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FORUMS Photography Talk by Genre Glamour & Nude Talk 
Thread started 17 Mar 2016 (Thursday) 03:08
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Lighting a pinup shoot, outdoors, on a shoestring

 
rogue.guineapig
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Mar 17, 2016 03:08 |  #1

hey guys,

I am way new to this so here's my dilemma...

I work with a few models from time to time. On Friday we're doing a just-for-fun shoot, pinup style. No cash going either way, so we're good there.
She's got the short denims, a button down, a red hanky, and so on.

I have a Triumph motorcycle that might be a decent prop. I have a good 70-200L handy.


The bad: I have two mediocre hot shoe flashes, a couple of stands, and a couple of 36" shoot-thrus. She wants an outdoor, on-location kind of shoot.

I have no idea how to light it. It we were indoors I'd dig out the 500W units and the beauty dish but at the moment I'm lost, and I've gathered from watching a few of you
and a few others that the pinup style is VERY light heavy, edgy, intense, and so on.
Where's a good starting point for a decent 1940s/50s kind of pinup look with a setup like this? Any tutorials come to mind, or ideas?
thanks!

RGP


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windpig
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Mar 17, 2016 05:41 |  #2

What's the weather supposed to be?


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nathancarter
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Mar 17, 2016 12:18 |  #3

Do it during golden hour, leave the flashes alone or use them for fill. As the sunlight fades, shift to more and more contribution from flashes on stands, until you're shooting solely on flash power, exactly like you would in studio.

This'll give you a few different looks over the course of only a couple hours.


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rogue.guineapig
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Mar 17, 2016 13:10 |  #4

hey guys,

windpig -- it's phoenix. It will be sunny. Warm too!


nathan -- thanks for the idea! Would you shoot with just the raw flash? equal power or offset them? it doesn't seem like the style demands a lot of shadow and contrast on the face/torso--at least for the retro look.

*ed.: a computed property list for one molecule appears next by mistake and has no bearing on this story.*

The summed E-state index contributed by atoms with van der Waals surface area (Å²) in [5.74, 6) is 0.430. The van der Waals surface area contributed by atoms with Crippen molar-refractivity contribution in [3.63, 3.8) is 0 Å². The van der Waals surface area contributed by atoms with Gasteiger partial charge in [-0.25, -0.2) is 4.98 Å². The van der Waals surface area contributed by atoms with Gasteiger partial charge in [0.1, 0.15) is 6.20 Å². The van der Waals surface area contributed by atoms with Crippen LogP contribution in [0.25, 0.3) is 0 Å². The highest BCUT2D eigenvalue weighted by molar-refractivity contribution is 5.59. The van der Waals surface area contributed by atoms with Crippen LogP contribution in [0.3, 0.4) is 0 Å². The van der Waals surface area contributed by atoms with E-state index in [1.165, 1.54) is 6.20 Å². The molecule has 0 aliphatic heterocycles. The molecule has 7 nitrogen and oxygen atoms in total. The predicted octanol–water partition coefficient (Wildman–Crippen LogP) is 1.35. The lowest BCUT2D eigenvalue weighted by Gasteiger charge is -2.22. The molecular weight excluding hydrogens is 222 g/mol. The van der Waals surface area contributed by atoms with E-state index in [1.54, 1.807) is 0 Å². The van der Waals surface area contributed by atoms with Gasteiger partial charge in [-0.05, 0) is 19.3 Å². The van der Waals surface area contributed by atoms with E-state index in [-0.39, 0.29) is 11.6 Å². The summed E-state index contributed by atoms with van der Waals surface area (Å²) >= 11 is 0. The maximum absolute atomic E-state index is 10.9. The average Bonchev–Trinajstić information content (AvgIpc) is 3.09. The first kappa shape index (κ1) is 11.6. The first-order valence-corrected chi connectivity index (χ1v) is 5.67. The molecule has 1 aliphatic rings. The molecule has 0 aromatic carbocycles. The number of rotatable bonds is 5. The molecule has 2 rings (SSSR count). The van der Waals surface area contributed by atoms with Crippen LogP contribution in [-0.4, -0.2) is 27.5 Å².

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Mar 17, 2016 16:14 |  #5

Backlight the subject and shoot with a bare flash on axis.


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Mar 23, 2016 20:46 |  #6

What about a silver or gold reflective umbrella, would give more efficient light back to the subject. Shoot-through wastes a lot of power outdoors.


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Mar 24, 2016 05:31 |  #7

Not enough control, blinds the subject.


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Mar 24, 2016 19:21 as a reply to  @ windpig's post |  #8

I'm not sure if you're replying to me???


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Mar 24, 2016 19:22 |  #9

rejay14 wrote in post #17947469 (external link)
I'm not sure if you're replying to me???

yes


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Mar 24, 2016 19:24 as a reply to  @ windpig's post |  #10

An umbrella is more blinding than a bare flash on axis? The power can go down...


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Mar 24, 2016 19:28 |  #11

The model has to stare at a bright reflector as opposed to a flash. I wouldn't use a umbrella either.


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Mar 24, 2016 19:31 as a reply to  @ windpig's post |  #12

Reflectors are much harder on the model's eyes than either umbrellas or bare strobes. The bare flash would have a more direct, therefore an assumed more intense shine into the eyes


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Mar 24, 2016 19:34 |  #13

But the flash is brief.


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Mar 24, 2016 19:36 as a reply to  @ windpig's post |  #14

I agree. Much easier on the model.


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rogue.guineapig
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Mar 25, 2016 19:29 |  #15

hey guys,

well we pushed the shoot back to THIS weekend so that made for more learning on my end.

I have 2x hotshoe flashes and either 2 shoot thrus but I also have two very decently sized (48") white/silver umbrellas to work with. So there's options!
I've also been reading a lot and I feel a little better about my predicament of shooting everything.

Pinup seems to be devoid of dramatic shadows, at least in the old-school feel of things, right? Hence a more "head-on" approach with lighting?


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Lighting a pinup shoot, outdoors, on a shoestring
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